Design, Construction and Demonstration of an Airborne, Low Frequency, Phase-Stable Receiver.
OHIO UNIV ATHENS DEPT OF ELECTRICAL ENGINEERING
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Aircraft navigation using direct-ranging radio methods relies upon the processing of the carrier phase delay information accrued between a transmitter and a user. The first requirement following reception of the carrier wave is to raise its amplitude to a useable value. An RF filtering and amplification scheme using analog methods is invariably used whether detection and further processing is achieved by analog or digital methods. The primary design requirement for a navigation receiver for direct-ranging applications is throughput phase stability. In the elected design a fixed-tuned TRF cascade of LC filters and integrated circuit gain blocks exhibits a stability of one electrical degree in the LF band at 300 KHz with a one sigma standard deviation. Measured performance includes a 3 DB overall bandwidth of 1.9 KHz, a noise figure of 6 db and a maximum voltage gain of 70 DB. Author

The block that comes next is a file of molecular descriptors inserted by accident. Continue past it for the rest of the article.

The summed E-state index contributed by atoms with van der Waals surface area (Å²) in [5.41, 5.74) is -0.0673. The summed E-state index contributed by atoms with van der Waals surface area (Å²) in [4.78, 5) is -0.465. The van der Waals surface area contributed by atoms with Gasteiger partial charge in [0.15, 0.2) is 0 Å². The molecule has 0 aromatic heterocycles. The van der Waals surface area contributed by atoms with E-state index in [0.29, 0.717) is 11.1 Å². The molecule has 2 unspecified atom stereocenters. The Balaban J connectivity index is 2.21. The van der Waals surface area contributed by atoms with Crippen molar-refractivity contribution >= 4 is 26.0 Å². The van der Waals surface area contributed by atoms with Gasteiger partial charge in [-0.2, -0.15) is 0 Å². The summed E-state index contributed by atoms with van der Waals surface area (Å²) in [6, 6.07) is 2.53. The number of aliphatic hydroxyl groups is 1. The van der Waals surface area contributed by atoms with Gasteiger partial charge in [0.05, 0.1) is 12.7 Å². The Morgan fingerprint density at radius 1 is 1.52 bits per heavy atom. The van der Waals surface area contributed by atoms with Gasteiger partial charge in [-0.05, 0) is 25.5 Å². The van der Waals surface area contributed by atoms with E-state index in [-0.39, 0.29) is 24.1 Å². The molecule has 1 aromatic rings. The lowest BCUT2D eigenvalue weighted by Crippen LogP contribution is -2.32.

- Radio Communications